Sinus Inflammation Could be the Reason Behind Persistent Brain Fog

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If you suffer from chronic sinusitis — a condition that affects more than 10 percent of the U.S. population — a stuffy nose and postnasal drip may be the least of your worries. Research has uncovered a link between chronic sinusitis and cognitive deficits — or, as most people who have this problem call it, “brain fog.”

What Is Brain Fog? 

Brain fog is not a clinical term but a colloquial one, explains Aria Jafari, a surgeon and an assistant professor in the Department of Otolaryngology–Head and Neck Surgery at the University of Washington School of Medicine.

People describe the experience as the inability to concentrate, making it difficult to take care of everyday tasks — for example, forgetting what was on your grocery list or having difficulty following directions to a place you’ve not been before, explains Jafari.

Read More: What’s Really Going on When Your Head Aches?

Analyzing Chronic Sinusitis and Brain Fog

(Credit: – Yuri A/Shutterstock)

Most of the research on sinusitis and cognitive deficits has been based on patients’ reports of feeling less than on top of their mental game. But Jafari wanted to be able to characterize in a more objective way what these people are experiencing. 

So, he and colleagues gave 24 volunteers who suffer from chronic sinusitis a battery of cognitive tests, including the Montreal Cognitive Assessment (MoCA) and the Neuro-OOL Cognitive Function tests. They also tested the participants with software that tracked their eye movements while they performed onscreen tasks, a common way of assessing cognitive ability. Participants also filled out the delightfully named SNOT-22 (Sino-Nasal Outcome Test-22) quality of life questionnaire.

The results of these tests were compared with the results of the same tests from 23 healthy controls — people who did not have sinusitis. Indeed, patients with chronic sinusitis reported more cognitive dysfunction on the questionnaire and showed at least some impairment on the tests as compared with the healthy controls. In fact, some measure of cognitive dysfunction was found in almost half of the sinusitis patients. The team’s research was published in January 2024 in the journal International Forum of Allergy and Rhinology

Read More: 4 Crazy Facts to Know About Your Nose

Chronic Inflammation Could Cause Brain Fog

Why chronic sinusitis causes brain fog isn’t entirely clear, and understanding the connection is the point of Jafari’s research. For example, he was the lead author of a 2021 study that used functional magnetic resonance imaging (fMRI) to identify subtle changes in brain function that might result from the inflammation of sinusitis.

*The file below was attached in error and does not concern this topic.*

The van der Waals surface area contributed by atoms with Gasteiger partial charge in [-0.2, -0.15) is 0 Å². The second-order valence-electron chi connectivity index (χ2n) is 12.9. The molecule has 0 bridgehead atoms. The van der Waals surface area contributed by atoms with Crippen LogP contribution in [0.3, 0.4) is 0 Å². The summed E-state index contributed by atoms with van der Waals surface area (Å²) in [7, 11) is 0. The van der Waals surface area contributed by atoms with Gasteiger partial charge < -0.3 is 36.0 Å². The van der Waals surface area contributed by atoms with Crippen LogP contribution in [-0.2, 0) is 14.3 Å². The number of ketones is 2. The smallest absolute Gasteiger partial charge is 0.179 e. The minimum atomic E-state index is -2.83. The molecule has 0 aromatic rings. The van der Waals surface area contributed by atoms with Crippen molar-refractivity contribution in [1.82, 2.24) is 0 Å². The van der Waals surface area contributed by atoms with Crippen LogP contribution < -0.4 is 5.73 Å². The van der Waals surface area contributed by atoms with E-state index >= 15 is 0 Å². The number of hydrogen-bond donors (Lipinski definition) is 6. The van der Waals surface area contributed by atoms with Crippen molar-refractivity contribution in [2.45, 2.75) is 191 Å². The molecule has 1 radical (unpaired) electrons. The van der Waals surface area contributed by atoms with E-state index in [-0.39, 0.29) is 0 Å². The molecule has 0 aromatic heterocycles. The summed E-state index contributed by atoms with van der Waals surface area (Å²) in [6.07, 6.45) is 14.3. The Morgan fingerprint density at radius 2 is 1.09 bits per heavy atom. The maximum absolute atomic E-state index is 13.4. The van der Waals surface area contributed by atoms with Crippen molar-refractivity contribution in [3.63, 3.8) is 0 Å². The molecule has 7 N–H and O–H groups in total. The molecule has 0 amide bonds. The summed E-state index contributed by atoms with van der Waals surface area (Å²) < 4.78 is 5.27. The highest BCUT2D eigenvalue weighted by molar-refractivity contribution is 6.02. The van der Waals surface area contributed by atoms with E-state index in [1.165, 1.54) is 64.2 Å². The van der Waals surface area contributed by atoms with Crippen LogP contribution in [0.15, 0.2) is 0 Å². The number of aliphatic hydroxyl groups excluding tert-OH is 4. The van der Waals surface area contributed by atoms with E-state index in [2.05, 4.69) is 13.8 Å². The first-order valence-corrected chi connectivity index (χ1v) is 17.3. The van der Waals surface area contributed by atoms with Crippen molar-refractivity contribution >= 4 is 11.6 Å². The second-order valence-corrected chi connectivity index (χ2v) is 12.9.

The study found decreased connectivity in the frontoparietal cortex, what Jafari describes as the “central hub” or “gatekeeper” of a lot of neural signaling. “Interestingly,” he says, “that network sits really close to the interface between the brain and the sinus.” 

However, he doesn’t yet know if the disruption in signaling is due to inflammatory disruption — meaning the signaling is disrupted by molecules coming from the nose to the brain — or if it’s more the kind of effect you’ll likely recognize if you’ve had the flu or COVID-19 and found that your thinking is slow and muddled.

Still, Jafari suspects that the problem is a result of a massive inflammatory reaction in the body that crosses the blood-brain barrier.

“We previously thought of the blood-brain barrier as a very tight barrier between the body and the brain. More recently, we’ve realized that it’s probably more permeable than we thought and likely influenced by some inflammatory mediators or inflammatory actors that can subtly change the way we think and behave,” says Jafari.

Whatever the cause turns out to be, this latest research does validate the reported experience of people who have chronic sinusitis and brain fog. But sinusitis sufferers still want to know: Will treating sinusitis take care of the cognitive issues? Stay tuned. That’s the next phase of the research, says Jafari.

“Knowing if this is reversible, and how quickly it’s reversible and in what way would be hugely helpful as we treat these patients holistically,” he says. 

Read More: What Is Inflammation, and Why Is It Sometimes ‘Bad’ for Your Health?

This article is not offering medical advice and should be used for informational purposes only.

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